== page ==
Pet Shop Boys – Hotspot
- David Pollock
- 21 January 2020
This article is from 2020
Fourteenth studio album by English synth-pop duo proves that their style remains undated
Inevitability never sounds as fresh as it does upon the arrival of a new Pet Shop Boys album. The sound of a format being rinsed – which is undoubtedly what's happening each time – is drowned out by the inescapable delights of those big, bright, otherworldly washes of synthesiser and callbacks to the dancefloors of the late 80s and early 90s. Back then, the collision of Chris Lowe's house-driven beats and Neil Tennant's arch, lyrical vocal constructions was a subtly revolutionary sound, a celebration of and reaction to the mainstreaming of club music in popular culture at the time of its emergence.
Unfeasibly, it's been thirty-six years since the duo released their debut single 'West End Girls' (it wasn't a hit until the following year), and although the technology has improved in the interim, their sound has retained a time capsule quality. This works to Tennant and Lowe's advantage, for electronic pop has rarely slipped out of fashion since then, and it's in the enthusiasm and tenacity of their delivery that the pair continue to sound as though the 2020s might need them.
The lively electro of 'Will-o-the-Wisp' celebrates a muse, 'a bright-eyed, eager free spirit' who might retain youth and the will to party after midnight in Berlin, or who might have settled down with a wife and job in local government; 'Happy People' is a bubbly, Stock, Aitken and Waterman-like pop tribute to 'happy people / living in a sad world'; 'I Don't Wanna' is the most infectious and danceable declaration of its singer's desire to stay home that we can recall; and 'Monkey Business' is a gleaming piece of nu-disco with heavily synthesised voices on the breakdown, breathy female vocals, spaceship synth swooshes and piano house-soundtracked demands for 'champagne and margaritas'.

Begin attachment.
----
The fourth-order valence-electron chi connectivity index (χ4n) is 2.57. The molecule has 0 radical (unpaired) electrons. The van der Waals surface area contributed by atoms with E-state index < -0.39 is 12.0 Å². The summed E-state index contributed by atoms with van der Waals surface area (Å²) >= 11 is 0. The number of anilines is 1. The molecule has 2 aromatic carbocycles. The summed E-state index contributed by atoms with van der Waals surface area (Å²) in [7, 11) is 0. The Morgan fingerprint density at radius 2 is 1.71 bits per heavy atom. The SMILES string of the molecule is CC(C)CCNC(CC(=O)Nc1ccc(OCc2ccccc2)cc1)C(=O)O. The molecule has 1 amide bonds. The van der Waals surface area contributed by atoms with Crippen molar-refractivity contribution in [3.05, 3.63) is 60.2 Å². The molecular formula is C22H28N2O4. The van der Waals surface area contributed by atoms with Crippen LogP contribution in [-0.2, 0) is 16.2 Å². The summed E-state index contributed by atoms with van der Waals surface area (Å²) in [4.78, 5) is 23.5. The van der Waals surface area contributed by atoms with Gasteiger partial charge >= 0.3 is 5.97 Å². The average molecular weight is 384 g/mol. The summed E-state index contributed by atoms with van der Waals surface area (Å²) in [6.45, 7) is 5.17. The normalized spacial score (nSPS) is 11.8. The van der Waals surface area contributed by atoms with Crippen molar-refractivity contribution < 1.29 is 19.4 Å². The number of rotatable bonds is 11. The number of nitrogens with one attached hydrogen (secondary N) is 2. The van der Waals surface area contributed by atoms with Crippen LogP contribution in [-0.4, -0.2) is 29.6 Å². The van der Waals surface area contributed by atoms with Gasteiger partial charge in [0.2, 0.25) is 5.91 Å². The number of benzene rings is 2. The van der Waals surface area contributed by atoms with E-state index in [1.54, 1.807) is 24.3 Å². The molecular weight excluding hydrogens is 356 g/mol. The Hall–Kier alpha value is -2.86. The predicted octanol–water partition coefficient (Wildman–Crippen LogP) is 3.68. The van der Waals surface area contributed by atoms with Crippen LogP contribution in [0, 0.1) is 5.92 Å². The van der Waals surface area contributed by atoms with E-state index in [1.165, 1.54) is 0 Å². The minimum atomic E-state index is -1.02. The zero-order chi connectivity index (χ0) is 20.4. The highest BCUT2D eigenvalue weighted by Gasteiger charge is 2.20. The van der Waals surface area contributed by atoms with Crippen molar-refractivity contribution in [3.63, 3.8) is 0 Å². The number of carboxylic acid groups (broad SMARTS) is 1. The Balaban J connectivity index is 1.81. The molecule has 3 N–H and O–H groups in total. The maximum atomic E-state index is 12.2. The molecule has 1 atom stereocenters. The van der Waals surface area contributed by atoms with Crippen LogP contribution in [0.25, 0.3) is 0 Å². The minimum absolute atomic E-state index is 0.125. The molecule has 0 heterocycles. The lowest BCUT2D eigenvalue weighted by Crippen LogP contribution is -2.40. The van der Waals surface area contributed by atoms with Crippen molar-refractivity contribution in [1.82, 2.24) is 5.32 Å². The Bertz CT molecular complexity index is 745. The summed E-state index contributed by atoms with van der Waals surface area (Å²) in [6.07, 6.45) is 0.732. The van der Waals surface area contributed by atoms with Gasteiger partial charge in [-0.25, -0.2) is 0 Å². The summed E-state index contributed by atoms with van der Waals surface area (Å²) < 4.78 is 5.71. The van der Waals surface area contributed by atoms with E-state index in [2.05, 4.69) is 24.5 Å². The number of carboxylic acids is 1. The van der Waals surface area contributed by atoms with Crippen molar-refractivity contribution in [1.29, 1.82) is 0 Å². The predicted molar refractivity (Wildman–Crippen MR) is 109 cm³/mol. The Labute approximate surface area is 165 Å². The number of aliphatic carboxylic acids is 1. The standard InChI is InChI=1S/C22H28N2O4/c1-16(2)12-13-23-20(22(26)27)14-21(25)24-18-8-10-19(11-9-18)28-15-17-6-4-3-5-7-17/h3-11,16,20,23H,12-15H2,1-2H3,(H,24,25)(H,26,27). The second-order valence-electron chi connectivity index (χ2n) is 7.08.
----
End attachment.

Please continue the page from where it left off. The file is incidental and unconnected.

Amid all these undoubted bangers, there are moments of calm, with the electro ballad 'You Are the One', the surging sense of nostalgia, melodrama and reflection on past stardom in 'Hoping for a Miracle', and 'Burning the Heather's attempt at a pastoral feel, with Bernard Butler adding unobtrusive guitar. Years & Years also make an appearance on 'Dreamland', both the most contemporary and the most attractive song here, with Tennant and Olly Alexander briefly acknowledging reality ('I'm so tired of my homeland') by escaping from it into a world of love and sound.
Fusing a deep house beat with a chiming wedding march, the closing 'Wedding in Berlin' encapsulates the themes of what is apparently the last of a trilogy of albums (also including 2013's Electric and 2016's Super) which were largely recorded in Berlin with producer Stuart Price. References to the city abound throughout, as well as a sense of recurring romance, as though hinting that new life and love, and life in Europe might be a feature of the Pet Shops' own world. The songs here could have comfortably slotted into any point in their career, although in 2020 their style remains undated.
Pet Shop Boys – Hotspot, out Fri 24 Jan on x2 Records/Kobalt.